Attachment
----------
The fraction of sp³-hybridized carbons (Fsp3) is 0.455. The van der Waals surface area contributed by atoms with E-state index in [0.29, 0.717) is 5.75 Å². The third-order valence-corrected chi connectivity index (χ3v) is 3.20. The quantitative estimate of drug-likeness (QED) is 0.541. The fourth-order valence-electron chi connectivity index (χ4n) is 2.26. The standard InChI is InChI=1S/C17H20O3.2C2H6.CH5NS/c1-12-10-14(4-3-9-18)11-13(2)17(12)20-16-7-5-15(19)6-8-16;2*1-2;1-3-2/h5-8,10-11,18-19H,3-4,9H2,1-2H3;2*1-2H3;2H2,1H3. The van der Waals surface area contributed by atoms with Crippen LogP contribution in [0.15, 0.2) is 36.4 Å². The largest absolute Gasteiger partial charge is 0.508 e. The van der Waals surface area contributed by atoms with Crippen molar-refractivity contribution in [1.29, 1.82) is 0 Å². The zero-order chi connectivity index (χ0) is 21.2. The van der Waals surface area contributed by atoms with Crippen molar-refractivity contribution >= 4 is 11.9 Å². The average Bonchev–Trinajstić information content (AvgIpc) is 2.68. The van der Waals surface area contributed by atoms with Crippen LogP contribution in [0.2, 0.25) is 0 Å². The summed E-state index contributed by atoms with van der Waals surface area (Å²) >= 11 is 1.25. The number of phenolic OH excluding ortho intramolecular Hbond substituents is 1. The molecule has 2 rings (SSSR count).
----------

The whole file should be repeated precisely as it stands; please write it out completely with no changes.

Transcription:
The fraction of sp³-hybridized carbons (Fsp3) is 0.455. The van der Waals surface area contributed by atoms with E-state index in [0.29, 0.717) is 5.75 Å². The third-order valence-corrected chi connectivity index (χ3v) is 3.20. The quantitative estimate of drug-likeness (QED) is 0.541. The fourth-order valence-electron chi connectivity index (χ4n) is 2.26. The standard InChI is InChI=1S/C17H20O3.2C2H6.CH5NS/c1-12-10-14(4-3-9-18)11-13(2)17(12)20-16-7-5-15(19)6-8-16;2*1-2;1-3-2/h5-8,10-11,18-19H,3-4,9H2,1-2H3;2*1-2H3;2H2,1H3. The van der Waals surface area contributed by atoms with Crippen LogP contribution in [0.15, 0.2) is 36.4 Å². The largest absolute Gasteiger partial charge is 0.508 e. The van der Waals surface area contributed by atoms with Crippen molar-refractivity contribution in [1.29, 1.82) is 0 Å². The zero-order chi connectivity index (χ0) is 21.2. The van der Waals surface area contributed by atoms with Crippen molar-refractivity contribution >= 4 is 11.9 Å². The average Bonchev–Trinajstić information content (AvgIpc) is 2.68. The van der Waals surface area contributed by atoms with Crippen LogP contribution in [0.2, 0.25) is 0 Å². The summed E-state index contributed by atoms with van der Waals surface area (Å²) >= 11 is 1.25. The number of phenolic OH excluding ortho intramolecular Hbond substituents is 1. The molecule has 2 rings (SSSR count).